In early August, Intel (NASDAQ:INTC) announced key details of its 14-nanometer chip manufacturing technology. The company said one primary feature of its 14-nanometer process was a significant lead over its peers in density, or how many transistors (the building blocks of a chip) could be crammed into a given area.
However, as Daniel Nenni from SemiWiki pointed out, the Apple (NASDAQ:AAPL) A8 -- which is built on Taiwan Semiconductor's (NYSE:TSM) 20-nanometer manufacturing process -- actually offers greater transistor density than the recently announced 14-nanometer Core M processor from Intel.
This led Robert Maire from Semiconductor Advisors to raise the possibility that Intel's "basic design and architectural capability" might be lacking.
In this article, I offer a different, less sensationalist, explanation of what might be going on.
The funny thing about density
According to Apple, the A8 packs in about 2 billion transistors in an area of roughly 89 square millimeters. The Core M, according to Intel, packs 1.3 billion transistors into 82 square millimeters.
It doesn't take a mathematics degree to work out that the Apple chip is, indeed, denser.
However, the funny thing about trying to compare the capabilities of a given manufacturing process using two (entirely different) chips as proxies is that this is not an apples-to-apples comparison.
Let's go into some more detail.
Taking a closer look
At Intel's investor meeting in 2013, it presented a slide discussing how chip designers can use different "metal stacks" in order to achieve certain performance and density targets. The idea is that a chip designer can, on a given process, optimize for high density at the expense of performance, high performance at the expense of density, or meet at some point in the middle.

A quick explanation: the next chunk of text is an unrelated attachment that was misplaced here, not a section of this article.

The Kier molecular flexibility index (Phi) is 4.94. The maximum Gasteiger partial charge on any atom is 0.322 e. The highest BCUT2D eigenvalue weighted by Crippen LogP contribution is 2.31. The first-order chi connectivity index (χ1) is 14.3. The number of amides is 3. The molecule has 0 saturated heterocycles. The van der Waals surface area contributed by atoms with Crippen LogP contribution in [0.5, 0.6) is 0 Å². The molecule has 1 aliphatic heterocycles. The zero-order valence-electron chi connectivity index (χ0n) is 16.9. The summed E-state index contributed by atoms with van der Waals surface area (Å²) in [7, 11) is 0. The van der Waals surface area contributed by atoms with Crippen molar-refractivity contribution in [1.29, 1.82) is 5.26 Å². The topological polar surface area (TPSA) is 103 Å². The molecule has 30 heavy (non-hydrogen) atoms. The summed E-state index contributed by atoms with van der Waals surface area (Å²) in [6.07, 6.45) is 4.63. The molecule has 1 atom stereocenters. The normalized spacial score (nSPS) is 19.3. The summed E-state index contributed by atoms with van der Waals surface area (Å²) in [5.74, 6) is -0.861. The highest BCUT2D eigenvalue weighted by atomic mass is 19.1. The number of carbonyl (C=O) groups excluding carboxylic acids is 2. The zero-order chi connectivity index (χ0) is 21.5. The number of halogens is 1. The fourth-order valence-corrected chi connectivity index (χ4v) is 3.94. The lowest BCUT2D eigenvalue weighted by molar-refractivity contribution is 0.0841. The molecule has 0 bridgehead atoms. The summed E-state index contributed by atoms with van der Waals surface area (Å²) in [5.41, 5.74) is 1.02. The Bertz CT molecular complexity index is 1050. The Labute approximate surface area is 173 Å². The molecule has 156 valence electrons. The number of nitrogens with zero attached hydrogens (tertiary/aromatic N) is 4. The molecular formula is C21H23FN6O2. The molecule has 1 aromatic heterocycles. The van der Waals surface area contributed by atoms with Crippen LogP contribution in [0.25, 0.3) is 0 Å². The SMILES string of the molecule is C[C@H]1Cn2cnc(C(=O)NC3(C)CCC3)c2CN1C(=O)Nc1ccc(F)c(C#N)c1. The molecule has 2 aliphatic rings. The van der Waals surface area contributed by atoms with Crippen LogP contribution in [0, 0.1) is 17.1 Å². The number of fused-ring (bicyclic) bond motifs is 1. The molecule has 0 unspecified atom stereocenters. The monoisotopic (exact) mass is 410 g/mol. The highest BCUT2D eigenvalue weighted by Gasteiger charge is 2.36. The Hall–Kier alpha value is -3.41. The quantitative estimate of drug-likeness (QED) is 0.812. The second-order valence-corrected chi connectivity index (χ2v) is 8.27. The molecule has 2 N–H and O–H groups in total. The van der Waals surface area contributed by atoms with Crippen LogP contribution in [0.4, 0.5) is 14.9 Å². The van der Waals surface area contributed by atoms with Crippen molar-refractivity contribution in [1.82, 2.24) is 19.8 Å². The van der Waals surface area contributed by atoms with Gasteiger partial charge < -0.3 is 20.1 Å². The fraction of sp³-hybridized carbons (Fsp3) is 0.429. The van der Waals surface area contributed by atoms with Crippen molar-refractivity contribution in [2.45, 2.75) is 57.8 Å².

The Intel Core M is a fairly high performance design, with two "big" CPU cores that clock at up to 2.6 GHz, and includes a sizable graphics processor that clocks up to 850 MHz. The A8, on the other hand, includes two low-clocked CPUs, likely a low-clocked graphics processor (if the A7's graphics processor is anything to go by), and a bunch of other blocks that probably don't require super high speed transistors.
Also keep in mind that Core M is likely to command a high selling price (Intel's official pricing is $281 in quantities of 1,000), while the A8 needs to be inexpensive, which likely drives many of the trade-offs with respect to performance, power, and density.
In other words, comparing the transistor counts of the A8 and the Core M and looking at the density irrespective of performance, clock speed targets, and the other blocks found on the chip is not likely to yield a very useful comparison of the underlying processes.
What about all of those density claims?
Realistically, when both Intel and the foundries compare "densities," the contrast is a bit misleading because, as discussed above, it depends on the kind of chip a company is designing.
For a better comparison of what Intel's "densest" chip looks like and what a foundry 20-nanometer/16-nanometer/14-nanometer chip can do, it is probably best to wait for Intel to launch a smartphone or tablet oriented low-power processor. Intel is expected to launch its 14-nanometer Atom processor known as "Cherry Trail" late this year or early next year; if the company discloses a die-size and transistor count for that chip, this will probably more accurately reflect any "density comparison."
But, even then, without comparing the exact same chips built on the respective processes, it's hard to come to a conclusion about the densities of the underlying processes or the relative skills of the design teams at Apple and Intel.
Ashraf Eassa owns shares of Intel. The Motley Fool recommends Apple and Intel. The Motley Fool owns shares of Apple and Intel. Try any of our Foolish newsletter services free for 30 days. We Fools may not all hold the same opinions, but we all believe that considering a diverse range of insights makes us better investors. The Motley Fool has a disclosure policy.